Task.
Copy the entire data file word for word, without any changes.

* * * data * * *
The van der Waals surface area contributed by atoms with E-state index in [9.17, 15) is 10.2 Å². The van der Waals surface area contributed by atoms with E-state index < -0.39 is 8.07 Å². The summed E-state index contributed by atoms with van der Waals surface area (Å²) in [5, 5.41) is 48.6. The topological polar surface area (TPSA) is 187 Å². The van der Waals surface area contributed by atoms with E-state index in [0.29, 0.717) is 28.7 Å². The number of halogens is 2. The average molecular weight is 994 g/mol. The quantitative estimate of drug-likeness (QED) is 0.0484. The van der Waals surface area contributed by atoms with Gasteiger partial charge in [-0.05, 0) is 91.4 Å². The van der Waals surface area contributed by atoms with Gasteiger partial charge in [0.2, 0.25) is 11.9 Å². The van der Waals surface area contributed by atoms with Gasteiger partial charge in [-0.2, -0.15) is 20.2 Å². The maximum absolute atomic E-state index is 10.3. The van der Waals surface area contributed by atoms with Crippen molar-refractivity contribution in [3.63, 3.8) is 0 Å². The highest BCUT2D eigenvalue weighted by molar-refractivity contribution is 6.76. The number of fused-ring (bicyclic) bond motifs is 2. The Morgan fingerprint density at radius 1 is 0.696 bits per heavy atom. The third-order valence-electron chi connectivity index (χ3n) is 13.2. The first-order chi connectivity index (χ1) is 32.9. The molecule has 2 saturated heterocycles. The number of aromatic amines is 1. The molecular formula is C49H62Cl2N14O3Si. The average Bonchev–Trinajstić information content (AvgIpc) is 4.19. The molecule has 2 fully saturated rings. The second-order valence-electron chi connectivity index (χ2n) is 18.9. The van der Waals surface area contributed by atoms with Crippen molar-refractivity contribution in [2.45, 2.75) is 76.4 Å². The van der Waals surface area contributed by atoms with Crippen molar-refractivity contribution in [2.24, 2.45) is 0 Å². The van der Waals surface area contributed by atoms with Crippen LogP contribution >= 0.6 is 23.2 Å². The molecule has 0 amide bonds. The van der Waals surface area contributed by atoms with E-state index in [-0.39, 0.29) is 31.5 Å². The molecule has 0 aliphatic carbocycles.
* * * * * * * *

The van der Waals surface area contributed by atoms with E-state index in [9.17, 15) is 10.2 Å². The van der Waals surface area contributed by atoms with E-state index < -0.39 is 8.07 Å². The summed E-state index contributed by atoms with van der Waals surface area (Å²) in [5, 5.41) is 48.6. The topological polar surface area (TPSA) is 187 Å². The van der Waals surface area contributed by atoms with E-state index in [0.29, 0.717) is 28.7 Å². The number of halogens is 2. The average molecular weight is 994 g/mol. The quantitative estimate of drug-likeness (QED) is 0.0484. The van der Waals surface area contributed by atoms with Gasteiger partial charge in [-0.05, 0) is 91.4 Å². The van der Waals surface area contributed by atoms with Gasteiger partial charge in [0.2, 0.25) is 11.9 Å². The van der Waals surface area contributed by atoms with Gasteiger partial charge in [-0.2, -0.15) is 20.2 Å². The maximum absolute atomic E-state index is 10.3. The van der Waals surface area contributed by atoms with Crippen molar-refractivity contribution in [3.63, 3.8) is 0 Å². The highest BCUT2D eigenvalue weighted by molar-refractivity contribution is 6.76. The number of fused-ring (bicyclic) bond motifs is 2. The Morgan fingerprint density at radius 1 is 0.696 bits per heavy atom. The third-order valence-electron chi connectivity index (χ3n) is 13.2. The first-order chi connectivity index (χ1) is 32.9. The molecule has 2 saturated heterocycles. The number of aromatic amines is 1. The molecular formula is C49H62Cl2N14O3Si. The average Bonchev–Trinajstić information content (AvgIpc) is 4.19. The molecule has 2 fully saturated rings. The second-order valence-electron chi connectivity index (χ2n) is 18.9. The van der Waals surface area contributed by atoms with Crippen molar-refractivity contribution in [2.45, 2.75) is 76.4 Å². The van der Waals surface area contributed by atoms with Crippen molar-refractivity contribution in [2.24, 2.45) is 0 Å². The van der Waals surface area contributed by atoms with Crippen LogP contribution >= 0.6 is 23.2 Å². The molecule has 0 amide bonds. The van der Waals surface area contributed by atoms with E-state index in [-0.39, 0.29) is 31.5 Å². The molecule has 0 aliphatic carbocycles.